I’m an intern and soon to be Automation Engineer.
As part of my final semester, I have to do a bigger self chosen project.
I’m contemplating doing a project, where I use the robot as a PLC.
I have 5 push buttons connected as inputs. I also have x amount of outputs.
I would like to be able to control the logics, so for example I press button 1, output 5 goes high.
Simple logics to begin with.
After reading and googling quite a few topics here, I turn to this forum for some guidance.
I’ve thought of making a URCap that can execute the logic behind the scenes, as I wan’t the functionality even if the robot program is stopped (perhaps even if the robot arm is powered off).
Other possible solutions I have stumbled upon are Python scripts run on the Linux kernel itself - but I’m not sure this would work with I/O.
So the question boils down to:
Which - if any - approach would you recommend or propose in order to solve this task?
Python scripts, URCaps, perhaps GUI-programming in Polyscope?
Hope my question was clear.
Any guidance is much appreciated
Not gonna try to help with your actual request, but gonna give you a giant thumbs up for using such new technology to make an old-school, analog PLC!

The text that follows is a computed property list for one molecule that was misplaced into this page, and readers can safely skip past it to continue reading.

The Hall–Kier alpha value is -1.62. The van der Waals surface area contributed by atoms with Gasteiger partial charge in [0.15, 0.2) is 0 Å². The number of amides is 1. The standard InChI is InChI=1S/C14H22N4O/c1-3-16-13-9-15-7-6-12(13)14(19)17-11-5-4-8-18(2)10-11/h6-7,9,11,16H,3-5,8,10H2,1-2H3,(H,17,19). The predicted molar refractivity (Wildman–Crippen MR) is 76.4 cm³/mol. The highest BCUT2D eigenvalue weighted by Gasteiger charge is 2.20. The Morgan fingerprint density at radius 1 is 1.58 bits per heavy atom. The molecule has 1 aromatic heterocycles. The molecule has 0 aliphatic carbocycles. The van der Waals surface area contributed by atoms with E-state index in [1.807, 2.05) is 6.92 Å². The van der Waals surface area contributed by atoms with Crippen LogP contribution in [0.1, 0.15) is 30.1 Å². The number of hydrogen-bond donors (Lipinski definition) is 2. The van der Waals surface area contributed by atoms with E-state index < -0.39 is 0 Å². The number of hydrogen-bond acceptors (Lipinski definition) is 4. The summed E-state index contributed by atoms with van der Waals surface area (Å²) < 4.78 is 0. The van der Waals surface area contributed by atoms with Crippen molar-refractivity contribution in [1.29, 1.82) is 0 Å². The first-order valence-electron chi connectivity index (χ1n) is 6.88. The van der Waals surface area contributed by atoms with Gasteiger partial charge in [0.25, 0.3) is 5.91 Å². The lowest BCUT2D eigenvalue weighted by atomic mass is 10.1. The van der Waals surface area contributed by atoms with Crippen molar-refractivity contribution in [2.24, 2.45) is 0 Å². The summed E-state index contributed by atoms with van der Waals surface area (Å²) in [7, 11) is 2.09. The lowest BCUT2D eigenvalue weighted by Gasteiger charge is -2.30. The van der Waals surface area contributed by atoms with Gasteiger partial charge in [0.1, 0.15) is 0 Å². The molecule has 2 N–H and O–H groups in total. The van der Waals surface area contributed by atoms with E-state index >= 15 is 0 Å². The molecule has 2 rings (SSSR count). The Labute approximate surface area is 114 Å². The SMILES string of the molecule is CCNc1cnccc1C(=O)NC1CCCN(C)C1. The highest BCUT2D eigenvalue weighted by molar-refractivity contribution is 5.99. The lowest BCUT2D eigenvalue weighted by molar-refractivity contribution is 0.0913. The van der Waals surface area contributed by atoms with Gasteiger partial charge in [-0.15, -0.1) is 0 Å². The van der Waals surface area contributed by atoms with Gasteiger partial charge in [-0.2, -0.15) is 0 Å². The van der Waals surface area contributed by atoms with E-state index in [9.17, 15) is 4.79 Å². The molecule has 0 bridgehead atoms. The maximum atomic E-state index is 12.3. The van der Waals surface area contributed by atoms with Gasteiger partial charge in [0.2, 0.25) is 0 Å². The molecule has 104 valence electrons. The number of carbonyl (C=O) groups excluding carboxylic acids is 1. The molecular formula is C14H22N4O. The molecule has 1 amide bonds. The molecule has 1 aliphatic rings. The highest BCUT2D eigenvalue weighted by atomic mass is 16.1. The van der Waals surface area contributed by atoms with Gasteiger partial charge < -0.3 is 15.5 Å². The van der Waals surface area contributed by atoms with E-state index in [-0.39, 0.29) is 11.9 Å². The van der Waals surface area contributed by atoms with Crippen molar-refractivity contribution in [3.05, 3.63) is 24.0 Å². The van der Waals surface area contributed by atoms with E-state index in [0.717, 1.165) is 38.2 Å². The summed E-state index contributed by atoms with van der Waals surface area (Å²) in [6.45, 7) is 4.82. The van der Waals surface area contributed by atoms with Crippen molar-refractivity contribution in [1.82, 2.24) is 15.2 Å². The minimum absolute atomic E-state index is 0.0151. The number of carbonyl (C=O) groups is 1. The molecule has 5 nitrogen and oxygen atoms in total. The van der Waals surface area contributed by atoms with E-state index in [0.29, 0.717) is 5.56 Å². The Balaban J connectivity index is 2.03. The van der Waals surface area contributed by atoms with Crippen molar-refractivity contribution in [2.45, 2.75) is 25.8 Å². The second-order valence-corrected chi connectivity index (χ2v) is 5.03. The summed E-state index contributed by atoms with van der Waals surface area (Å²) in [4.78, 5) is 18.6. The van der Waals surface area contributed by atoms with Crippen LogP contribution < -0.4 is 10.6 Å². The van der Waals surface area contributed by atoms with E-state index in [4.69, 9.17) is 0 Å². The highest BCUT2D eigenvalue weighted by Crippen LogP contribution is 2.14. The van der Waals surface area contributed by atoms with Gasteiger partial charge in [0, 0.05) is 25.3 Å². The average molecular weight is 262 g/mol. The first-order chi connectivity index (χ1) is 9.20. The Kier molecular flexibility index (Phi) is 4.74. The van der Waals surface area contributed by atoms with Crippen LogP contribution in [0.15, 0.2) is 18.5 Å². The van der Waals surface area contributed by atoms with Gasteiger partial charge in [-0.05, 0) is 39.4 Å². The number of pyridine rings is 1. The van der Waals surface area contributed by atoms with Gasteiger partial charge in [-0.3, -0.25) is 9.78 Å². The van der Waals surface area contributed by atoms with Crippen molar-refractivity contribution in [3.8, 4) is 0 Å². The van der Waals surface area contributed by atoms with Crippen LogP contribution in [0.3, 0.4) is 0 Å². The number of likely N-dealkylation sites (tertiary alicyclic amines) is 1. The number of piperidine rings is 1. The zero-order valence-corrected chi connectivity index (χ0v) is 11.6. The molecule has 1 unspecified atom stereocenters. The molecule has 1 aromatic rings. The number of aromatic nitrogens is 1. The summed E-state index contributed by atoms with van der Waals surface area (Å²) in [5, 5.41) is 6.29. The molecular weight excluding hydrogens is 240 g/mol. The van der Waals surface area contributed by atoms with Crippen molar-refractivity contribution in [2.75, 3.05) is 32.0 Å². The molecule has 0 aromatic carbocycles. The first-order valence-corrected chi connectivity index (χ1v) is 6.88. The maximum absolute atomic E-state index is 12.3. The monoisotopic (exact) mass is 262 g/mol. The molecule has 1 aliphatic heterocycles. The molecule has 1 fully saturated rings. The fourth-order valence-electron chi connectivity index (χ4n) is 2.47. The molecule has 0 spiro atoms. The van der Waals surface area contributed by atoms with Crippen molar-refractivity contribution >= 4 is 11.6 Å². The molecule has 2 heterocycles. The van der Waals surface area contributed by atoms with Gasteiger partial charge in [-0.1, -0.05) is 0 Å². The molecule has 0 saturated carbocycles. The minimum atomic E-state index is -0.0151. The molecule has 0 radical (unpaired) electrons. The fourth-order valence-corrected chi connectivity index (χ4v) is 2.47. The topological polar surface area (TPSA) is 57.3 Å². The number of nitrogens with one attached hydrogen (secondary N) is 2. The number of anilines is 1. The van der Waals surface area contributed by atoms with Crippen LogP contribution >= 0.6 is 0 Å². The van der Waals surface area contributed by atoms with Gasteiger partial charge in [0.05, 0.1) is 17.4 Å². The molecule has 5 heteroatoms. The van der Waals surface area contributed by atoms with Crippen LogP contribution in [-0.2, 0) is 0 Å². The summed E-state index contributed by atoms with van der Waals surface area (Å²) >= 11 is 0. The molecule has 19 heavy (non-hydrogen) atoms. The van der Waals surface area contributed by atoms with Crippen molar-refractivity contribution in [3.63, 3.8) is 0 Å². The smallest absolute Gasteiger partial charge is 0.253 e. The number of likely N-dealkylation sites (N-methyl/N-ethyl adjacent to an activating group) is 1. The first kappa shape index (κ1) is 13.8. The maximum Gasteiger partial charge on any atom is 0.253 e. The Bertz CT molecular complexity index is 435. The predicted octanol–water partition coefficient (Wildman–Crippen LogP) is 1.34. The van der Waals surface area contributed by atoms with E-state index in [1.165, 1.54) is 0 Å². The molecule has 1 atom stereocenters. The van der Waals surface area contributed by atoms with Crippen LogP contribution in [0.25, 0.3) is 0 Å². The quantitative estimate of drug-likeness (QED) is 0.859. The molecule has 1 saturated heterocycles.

When I read the title I was like, huh? Why use a robot to make a PLC? Then started reading the post and I literally LOLed.
You could use python script and control the IO over RTDE. There are examples on the support site of using RTDE for control. The arm will need to be powered on but not necessarily initialized as you would need the RTDE server to be streaming and listening for data.
I did something like this years ago where the robot was used to to turn on a device using an output and relay and then monitor analog data, it ran 4 of the devices for life testing and turned them on for 1 minute, off for 30 seconds until we had 400 hours of run time on the device. It did all of this in a round robin fashion. We even used relay logic to turn the two analog inputs into 4 inputs by building a multiplexer. We actually had a bigger project where the robot controlled 16 motors and measured the starting current on each through a single analog input, we just used relays and outputs on the robot to build the multiplexer.
This sounds like a really fun project.